Assessment in Action

University of Miami: Project Description

Page 1


Primary Outcome Examined (select one or more)

Student Learning: Assignment

(No) Student Learning: Course

(No) Student Learning: Major

(No) Student Learning: Degree

(No) Student Engagement

Student Success

(No) Academic Intimacy/Rapport

(No) Enrollment

(No) Retention

(No) Completion

(No) Graduation

(No) Articulation

(No) Graduates' Career Success

(No) Testing (e.g., GRE, MCAT, LSAT, CAAP, CLA, MAPP)

(No) Other (please describe)

Primary Library Factor Examined (select one or more)


(No) Instruction: Games

(No) Instruction: One Shot

(No) Instruction: Course Embedded

(No) Instruction: Self-Paced Tutorials


(No) Educational Role (other than reference or instruction)

(No) Space, Physical

(No) Discovery (library resources integrated in institutional web and other information portals)

(No) Discovery (library resource guides)

(No) Discovery (from preferred user starting points)

(No) Collections (quality, depth, diversity, format or currency)

(No) Personnel (number and quality)

(No) Other (please describe)

Student Population (select one or more)

(No) Undergraduate

(No) Graduate

(No) Incoming

(No) Graduating

(No) Pre-College/Developmental/Basic Skills

Other (please describe)

Intensive English Program (English as a second language)

Discipline (select one or more)

(No) Arts

(No) Humanities

(No) Social Sciences

(No) Natural Sciences (i.e., space, earth, life, chemistry or physics)

(No) Formal Sciences (i.e., computer science, logic, mathematics, statistics or systems science)

(No) Professions/Applied Sciences

English Composition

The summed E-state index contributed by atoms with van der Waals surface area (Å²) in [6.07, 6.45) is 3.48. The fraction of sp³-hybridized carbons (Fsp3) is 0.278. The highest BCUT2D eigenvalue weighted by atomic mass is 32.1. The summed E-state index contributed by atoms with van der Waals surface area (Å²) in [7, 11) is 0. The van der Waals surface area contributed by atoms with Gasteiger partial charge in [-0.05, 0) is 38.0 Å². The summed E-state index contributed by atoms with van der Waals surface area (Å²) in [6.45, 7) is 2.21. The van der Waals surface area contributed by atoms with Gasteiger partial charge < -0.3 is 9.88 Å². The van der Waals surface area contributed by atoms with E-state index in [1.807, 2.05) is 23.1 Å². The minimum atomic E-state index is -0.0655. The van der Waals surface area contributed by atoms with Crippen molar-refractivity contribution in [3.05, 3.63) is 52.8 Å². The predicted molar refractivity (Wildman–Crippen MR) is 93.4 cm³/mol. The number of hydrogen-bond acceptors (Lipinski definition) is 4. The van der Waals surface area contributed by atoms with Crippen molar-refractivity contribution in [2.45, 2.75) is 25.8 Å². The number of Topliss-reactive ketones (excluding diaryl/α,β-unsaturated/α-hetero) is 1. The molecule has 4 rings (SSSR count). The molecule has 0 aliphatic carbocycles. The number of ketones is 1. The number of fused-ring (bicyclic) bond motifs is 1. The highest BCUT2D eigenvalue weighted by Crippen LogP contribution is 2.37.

(No) General Education

(No) Information Literacy Credit Course

(No) Other (please describe)

AiA Team Members (select one or more)

(No) Assessment Office

(No) Institutional Research

Teaching Faculty

Writing Center

(No) Information/Academic Technology

(No) Student Affairs

(No) Campus Administrator

(No) Library Administrator

(No) Other Librarian

(No) Other (please describe)

Page 2


Methods and Tools (select one or more)



(No) Focus Group(s)

(No) Observation

(No) Pre/Post Test


(No) Other (please describe)

Direct Data Type (select one or more)

(No) Student Portfolio

(No) Research Paper/Project

Class Assignment (other than research paper/project)

(No) Other (please describe)

Indirect Data Type (select one or more)

(No) Test Scores

(No) GPA

(No) Degree Completion Rate

(No) Retention Rate

Other (please describe)

Survey feedback

Page 3

Inquiry Question (150 words open)

What was the project's primary inquiry question?

  1. Our inquiry question took many iterations over the course of the project. Our final inquiry question was whether or not collocating services is perceived as helpful by our students. This inquiry question would act as the first step in exploring how to provide services to support students transitioning into the university environment. It would also help us explore collocating services by providing an opportunity for a pilot of some of the services we would offer in our Learning Commons, which was currently in the planning stage.

Executive Summary (150 words open)

  • How does the project align with your institution’s priorities and needs?
  • Why did you choose the outcome and library factor as areas to examine?
  • Why was the team composition appropriate?